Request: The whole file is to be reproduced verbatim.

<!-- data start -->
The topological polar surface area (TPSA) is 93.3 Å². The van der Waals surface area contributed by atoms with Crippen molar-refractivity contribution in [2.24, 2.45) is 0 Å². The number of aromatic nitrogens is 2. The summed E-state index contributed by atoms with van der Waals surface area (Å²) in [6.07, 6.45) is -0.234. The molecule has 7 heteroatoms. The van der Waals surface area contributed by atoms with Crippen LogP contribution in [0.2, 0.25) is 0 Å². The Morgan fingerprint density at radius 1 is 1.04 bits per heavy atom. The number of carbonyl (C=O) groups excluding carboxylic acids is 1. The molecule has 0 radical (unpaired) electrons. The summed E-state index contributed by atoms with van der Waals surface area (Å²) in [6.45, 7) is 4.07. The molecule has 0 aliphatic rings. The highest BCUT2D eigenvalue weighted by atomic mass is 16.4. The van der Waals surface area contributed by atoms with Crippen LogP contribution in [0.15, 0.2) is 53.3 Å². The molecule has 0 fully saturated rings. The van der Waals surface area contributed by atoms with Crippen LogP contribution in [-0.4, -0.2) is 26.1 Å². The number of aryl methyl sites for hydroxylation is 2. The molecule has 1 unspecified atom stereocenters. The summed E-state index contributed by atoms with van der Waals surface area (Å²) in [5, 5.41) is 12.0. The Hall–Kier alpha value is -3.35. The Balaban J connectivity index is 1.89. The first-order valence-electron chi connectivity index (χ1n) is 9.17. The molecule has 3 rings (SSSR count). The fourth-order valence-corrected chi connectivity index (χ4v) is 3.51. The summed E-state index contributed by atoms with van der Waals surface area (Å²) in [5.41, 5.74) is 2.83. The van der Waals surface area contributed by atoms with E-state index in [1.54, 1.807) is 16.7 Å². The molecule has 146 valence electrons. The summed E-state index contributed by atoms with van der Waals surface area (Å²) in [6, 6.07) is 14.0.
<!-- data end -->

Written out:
The topological polar surface area (TPSA) is 93.3 Å². The van der Waals surface area contributed by atoms with Crippen molar-refractivity contribution in [2.24, 2.45) is 0 Å². The number of aromatic nitrogens is 2. The summed E-state index contributed by atoms with van der Waals surface area (Å²) in [6.07, 6.45) is -0.234. The molecule has 7 heteroatoms. The van der Waals surface area contributed by atoms with Crippen LogP contribution in [0.2, 0.25) is 0 Å². The Morgan fingerprint density at radius 1 is 1.04 bits per heavy atom. The number of carbonyl (C=O) groups excluding carboxylic acids is 1. The molecule has 0 radical (unpaired) electrons. The summed E-state index contributed by atoms with van der Waals surface area (Å²) in [6.45, 7) is 4.07. The molecule has 0 aliphatic rings. The highest BCUT2D eigenvalue weighted by atomic mass is 16.4. The van der Waals surface area contributed by atoms with Crippen LogP contribution in [0.15, 0.2) is 53.3 Å². The molecule has 0 fully saturated rings. The van der Waals surface area contributed by atoms with Crippen LogP contribution in [-0.4, -0.2) is 26.1 Å². The number of aryl methyl sites for hydroxylation is 2. The molecule has 1 unspecified atom stereocenters. The summed E-state index contributed by atoms with van der Waals surface area (Å²) in [5, 5.41) is 12.0. The Hall–Kier alpha value is -3.35. The Balaban J connectivity index is 1.89. The first-order valence-electron chi connectivity index (χ1n) is 9.17. The molecule has 3 rings (SSSR count). The fourth-order valence-corrected chi connectivity index (χ4v) is 3.51. The summed E-state index contributed by atoms with van der Waals surface area (Å²) in [5.41, 5.74) is 2.83. The van der Waals surface area contributed by atoms with E-state index in [1.54, 1.807) is 16.7 Å². The molecule has 146 valence electrons. The summed E-state index contributed by atoms with van der Waals surface area (Å²) in [6, 6.07) is 14.0.